Ex-Brooklyn Center Police Chief Tim Gannon has sued city officials, alleging that he was forced to resign for his refusal to immediately fire the police officer who shot and killed Daunte Wright during an April 2021 traffic stop.
Gannon alleges in a lawsuit filed Wednesday in Hennepin County District Court that his decision to protect ex-officer Kim Potter's procedural rights granted under her contract led to city officials forcing him to resign. He said he was ousted in retaliation for and discrimination against his Caucasian race.
On April 11, 2021, Potter pulled over Wright for a minor traffic violation. Moments later, the 20-year-old, unarmed Black man resisted arrest and attempted to drive away. Potter shot him, and said she mistook her gun as a Taser. The police shooting — in the midst of ex-Minneapolis officer Derek Chauvin's trial for the murder of George Floyd — sparked days of violent protests outside the police station.
Gannon's attorney, John Fabian, declined to comment on the lawsuit.
Julie Fleming-Wolfe, outside counsel assigned to represent the defendants — city of Brooklyn Center, City Manager Reggie Edwards and Council Member Marquita Butler — also declined in an e-mail to comment on pending litigation.
"The City was just served yesterday. We are in the process of reviewing the claims and will be filing a response with the court soon," the e-mail said.
Gannon's nearly 30-year career with Brooklyn Center ended in the fallout of Wright's killing. "[H]e ran a highly functioning and well-respected Department up until the day of his termination on April 13, 2021," the lawsuit said.
On April 12, body-worn camera footage from the fatal shooting was shared publicly by Gannon, and he made comments that the shooting appeared accidental.
Gannon was asked by residents and activists if he was going to fire Potter, but he told them that she is entitled to certain procedural rights under her collective bargaining agreement.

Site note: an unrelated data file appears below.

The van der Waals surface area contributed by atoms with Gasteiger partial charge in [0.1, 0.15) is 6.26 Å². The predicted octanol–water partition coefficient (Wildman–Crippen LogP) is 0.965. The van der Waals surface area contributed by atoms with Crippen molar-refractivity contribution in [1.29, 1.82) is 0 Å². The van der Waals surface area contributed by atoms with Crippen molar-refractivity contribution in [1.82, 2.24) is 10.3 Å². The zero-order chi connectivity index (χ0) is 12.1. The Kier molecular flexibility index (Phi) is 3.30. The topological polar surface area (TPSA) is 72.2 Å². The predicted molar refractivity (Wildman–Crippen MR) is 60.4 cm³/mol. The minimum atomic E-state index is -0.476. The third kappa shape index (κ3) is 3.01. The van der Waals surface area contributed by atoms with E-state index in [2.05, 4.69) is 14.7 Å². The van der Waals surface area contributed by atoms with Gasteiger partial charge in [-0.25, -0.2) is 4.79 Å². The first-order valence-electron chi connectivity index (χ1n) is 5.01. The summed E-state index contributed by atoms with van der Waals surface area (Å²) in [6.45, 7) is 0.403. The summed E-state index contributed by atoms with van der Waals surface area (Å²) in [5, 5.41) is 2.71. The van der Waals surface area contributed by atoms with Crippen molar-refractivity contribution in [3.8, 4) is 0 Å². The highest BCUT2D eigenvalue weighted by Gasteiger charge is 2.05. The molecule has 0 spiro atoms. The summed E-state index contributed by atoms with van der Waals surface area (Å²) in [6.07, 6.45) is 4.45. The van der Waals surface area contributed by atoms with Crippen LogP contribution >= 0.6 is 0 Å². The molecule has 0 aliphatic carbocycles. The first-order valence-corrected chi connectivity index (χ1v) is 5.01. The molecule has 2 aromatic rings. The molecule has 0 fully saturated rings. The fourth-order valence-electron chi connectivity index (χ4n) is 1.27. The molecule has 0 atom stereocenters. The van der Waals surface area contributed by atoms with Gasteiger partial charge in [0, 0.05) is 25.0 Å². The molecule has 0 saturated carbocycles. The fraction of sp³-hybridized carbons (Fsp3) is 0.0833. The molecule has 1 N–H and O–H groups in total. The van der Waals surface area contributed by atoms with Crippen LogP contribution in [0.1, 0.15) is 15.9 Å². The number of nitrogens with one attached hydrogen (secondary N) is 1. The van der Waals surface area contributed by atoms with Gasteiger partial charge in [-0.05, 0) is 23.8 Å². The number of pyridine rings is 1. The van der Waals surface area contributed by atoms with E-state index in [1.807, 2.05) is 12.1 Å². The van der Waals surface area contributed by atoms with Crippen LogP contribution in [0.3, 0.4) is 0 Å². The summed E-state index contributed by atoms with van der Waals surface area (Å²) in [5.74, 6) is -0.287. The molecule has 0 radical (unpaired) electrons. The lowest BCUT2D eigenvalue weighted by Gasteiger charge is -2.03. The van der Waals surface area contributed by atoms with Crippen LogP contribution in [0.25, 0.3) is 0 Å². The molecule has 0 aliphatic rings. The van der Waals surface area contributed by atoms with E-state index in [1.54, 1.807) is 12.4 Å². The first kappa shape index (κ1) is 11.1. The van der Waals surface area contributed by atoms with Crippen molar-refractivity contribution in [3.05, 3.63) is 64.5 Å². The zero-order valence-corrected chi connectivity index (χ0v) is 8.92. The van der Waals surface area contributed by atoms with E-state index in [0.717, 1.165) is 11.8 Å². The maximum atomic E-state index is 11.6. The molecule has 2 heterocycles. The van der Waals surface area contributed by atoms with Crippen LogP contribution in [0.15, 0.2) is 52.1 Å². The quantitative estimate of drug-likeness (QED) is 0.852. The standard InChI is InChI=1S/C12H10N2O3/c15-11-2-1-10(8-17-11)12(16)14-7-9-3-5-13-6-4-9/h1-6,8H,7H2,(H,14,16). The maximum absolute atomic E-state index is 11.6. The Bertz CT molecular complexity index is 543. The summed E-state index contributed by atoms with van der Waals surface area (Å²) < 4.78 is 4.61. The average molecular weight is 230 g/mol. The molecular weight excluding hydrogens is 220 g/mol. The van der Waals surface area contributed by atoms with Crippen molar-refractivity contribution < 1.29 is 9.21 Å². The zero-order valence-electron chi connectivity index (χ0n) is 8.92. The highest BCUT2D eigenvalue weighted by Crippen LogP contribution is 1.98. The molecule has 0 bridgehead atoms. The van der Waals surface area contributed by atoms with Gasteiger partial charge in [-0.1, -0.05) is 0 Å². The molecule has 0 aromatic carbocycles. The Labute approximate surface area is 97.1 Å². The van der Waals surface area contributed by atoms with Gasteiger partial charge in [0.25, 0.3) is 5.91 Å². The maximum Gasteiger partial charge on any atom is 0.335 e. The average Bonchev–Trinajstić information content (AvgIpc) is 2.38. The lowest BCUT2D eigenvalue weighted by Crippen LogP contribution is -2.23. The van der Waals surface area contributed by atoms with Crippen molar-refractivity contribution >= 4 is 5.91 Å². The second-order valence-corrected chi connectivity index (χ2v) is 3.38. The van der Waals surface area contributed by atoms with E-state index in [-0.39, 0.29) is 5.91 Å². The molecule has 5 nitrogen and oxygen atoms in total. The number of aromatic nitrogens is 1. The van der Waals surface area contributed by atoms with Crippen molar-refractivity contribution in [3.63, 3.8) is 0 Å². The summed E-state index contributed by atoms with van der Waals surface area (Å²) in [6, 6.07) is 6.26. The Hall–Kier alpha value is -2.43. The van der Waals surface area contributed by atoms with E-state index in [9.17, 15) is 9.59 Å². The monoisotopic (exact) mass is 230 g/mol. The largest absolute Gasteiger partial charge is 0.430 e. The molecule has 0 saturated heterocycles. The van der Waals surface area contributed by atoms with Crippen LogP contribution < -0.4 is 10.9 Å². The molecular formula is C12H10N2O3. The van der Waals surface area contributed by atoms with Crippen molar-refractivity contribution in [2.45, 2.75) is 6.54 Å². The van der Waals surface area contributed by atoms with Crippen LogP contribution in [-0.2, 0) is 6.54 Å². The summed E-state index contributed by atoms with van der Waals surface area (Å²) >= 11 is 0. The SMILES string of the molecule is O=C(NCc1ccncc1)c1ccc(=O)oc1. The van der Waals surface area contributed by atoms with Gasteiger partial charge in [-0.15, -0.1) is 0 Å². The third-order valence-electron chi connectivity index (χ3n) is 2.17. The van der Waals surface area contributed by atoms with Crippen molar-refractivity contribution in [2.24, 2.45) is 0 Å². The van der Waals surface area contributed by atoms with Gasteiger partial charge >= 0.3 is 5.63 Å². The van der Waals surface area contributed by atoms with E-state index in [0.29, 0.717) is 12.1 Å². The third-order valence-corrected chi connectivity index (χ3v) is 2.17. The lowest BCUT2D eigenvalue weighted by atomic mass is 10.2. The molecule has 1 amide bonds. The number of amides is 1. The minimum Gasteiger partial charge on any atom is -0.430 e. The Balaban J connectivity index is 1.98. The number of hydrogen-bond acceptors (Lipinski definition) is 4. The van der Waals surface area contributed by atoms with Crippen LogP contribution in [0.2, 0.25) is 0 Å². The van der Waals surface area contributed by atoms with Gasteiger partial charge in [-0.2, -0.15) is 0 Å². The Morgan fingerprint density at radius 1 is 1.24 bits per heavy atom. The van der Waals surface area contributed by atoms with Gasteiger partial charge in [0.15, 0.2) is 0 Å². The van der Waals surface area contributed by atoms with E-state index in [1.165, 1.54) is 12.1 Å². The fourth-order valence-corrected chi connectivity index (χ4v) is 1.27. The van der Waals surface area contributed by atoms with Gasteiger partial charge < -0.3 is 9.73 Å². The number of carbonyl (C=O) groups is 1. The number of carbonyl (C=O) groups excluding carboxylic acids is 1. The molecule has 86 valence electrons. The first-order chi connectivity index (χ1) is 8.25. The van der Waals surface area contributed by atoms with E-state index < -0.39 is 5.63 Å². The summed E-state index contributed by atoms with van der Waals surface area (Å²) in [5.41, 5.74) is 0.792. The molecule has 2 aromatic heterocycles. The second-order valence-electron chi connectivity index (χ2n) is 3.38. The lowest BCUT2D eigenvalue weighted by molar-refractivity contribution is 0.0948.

The City Council voted at an emergency meeting later that day to give authority over the Police Department to the mayor's office and to fire City Manager Curt Boganey after Boganey declined to fire Gannon. Edwards was appointed as acting city manager.
Earlier in the year, Gannon asked Boganey, who is Black, what protections he had. Gannon said he was told "he was a long-tenured employee in good standing with the city" and that his due-process rights included addressing any allegations against him.
The evening of April 12, Butler, who is Black, said Gannon was "anti-community," according to the lawsuit, "difficult to work with at times" and "did not show up in the right way for the community."
"These statements were false, made with malice, racially divisive, and were made with the intent to imply that [Gannon's] actions in response to the protests did not serve the City's Black community members," the lawsuit claims.
The council approved a motion to direct Edwards to terminate Gannon and Potter, but Edwards said he would consider it overnight. The next morning, Gannon heard rumors that he had been terminated, so he went to meet at 10 a.m. with Edwards, who told Gannon that the city needed a new police chief, according to the lawsuit.
"Edwards then offered the opportunity to resign in lieu of termination. The City had already prepared a press conference for [Mayor Mike] Elliott to announce [Gannon's] termination at or around 11:00 a.m.," the lawsuit said.
In response to the ultimatum, Gannon resigned.
A month later, Gannon requested notes and recording from the closed meeting on his performance and all related communication among council members on his employment. To date, the lawsuit claims, the city has refused to provide this information, which is public under the Minnesota Government Data Practices Act.
Gannon's lawsuit seeks damages of more than $50,000. In addition to allegations of retaliation and discrimination, Gannon said Butler defamed him with her public comments. He also claims the city breached its contract and violated the data practices act and open meeting laws.
Brooklyn Center was recently served another lawsuit filed by Wright's girlfriend, who was in the front passenger seat during the shooting and subsequent crash. She is suing the city and Potter for a broken jaw and PTSD.
In June, the city of Brooklyn Center settled with Wright's family for $3.25 million.